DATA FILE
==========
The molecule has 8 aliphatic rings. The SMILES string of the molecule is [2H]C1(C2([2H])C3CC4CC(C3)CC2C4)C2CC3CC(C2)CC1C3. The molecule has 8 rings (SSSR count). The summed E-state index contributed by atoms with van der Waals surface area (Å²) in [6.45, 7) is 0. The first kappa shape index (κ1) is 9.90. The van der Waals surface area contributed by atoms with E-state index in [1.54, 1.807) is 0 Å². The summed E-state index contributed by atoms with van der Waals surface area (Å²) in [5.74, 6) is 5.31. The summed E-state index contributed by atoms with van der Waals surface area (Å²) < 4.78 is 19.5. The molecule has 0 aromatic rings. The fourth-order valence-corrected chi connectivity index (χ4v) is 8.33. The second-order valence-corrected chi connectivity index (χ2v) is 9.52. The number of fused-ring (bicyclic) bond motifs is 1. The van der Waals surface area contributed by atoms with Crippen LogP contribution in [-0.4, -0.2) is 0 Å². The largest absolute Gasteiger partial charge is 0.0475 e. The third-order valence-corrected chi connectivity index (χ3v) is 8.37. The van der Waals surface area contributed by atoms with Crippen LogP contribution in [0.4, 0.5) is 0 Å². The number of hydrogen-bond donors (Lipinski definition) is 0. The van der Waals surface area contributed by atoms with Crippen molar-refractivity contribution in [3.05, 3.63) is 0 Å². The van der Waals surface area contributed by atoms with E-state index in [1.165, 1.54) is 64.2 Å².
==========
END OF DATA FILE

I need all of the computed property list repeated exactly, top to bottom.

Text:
The molecule has 8 aliphatic rings. The SMILES string of the molecule is [2H]C1(C2([2H])C3CC4CC(C3)CC2C4)C2CC3CC(C2)CC1C3. The molecule has 8 rings (SSSR count). The summed E-state index contributed by atoms with van der Waals surface area (Å²) in [6.45, 7) is 0. The first kappa shape index (κ1) is 9.90. The van der Waals surface area contributed by atoms with E-state index in [1.54, 1.807) is 0 Å². The summed E-state index contributed by atoms with van der Waals surface area (Å²) in [5.74, 6) is 5.31. The summed E-state index contributed by atoms with van der Waals surface area (Å²) < 4.78 is 19.5. The molecule has 0 aromatic rings. The fourth-order valence-corrected chi connectivity index (χ4v) is 8.33. The second-order valence-corrected chi connectivity index (χ2v) is 9.52. The number of fused-ring (bicyclic) bond motifs is 1. The van der Waals surface area contributed by atoms with Crippen LogP contribution in [-0.4, -0.2) is 0 Å². The largest absolute Gasteiger partial charge is 0.0475 e. The third-order valence-corrected chi connectivity index (χ3v) is 8.37. The van der Waals surface area contributed by atoms with Crippen LogP contribution in [0.4, 0.5) is 0 Å². The number of hydrogen-bond donors (Lipinski definition) is 0. The van der Waals surface area contributed by atoms with Crippen molar-refractivity contribution in [3.05, 3.63) is 0 Å². The van der Waals surface area contributed by atoms with E-state index in [1.165, 1.54) is 64.2 Å².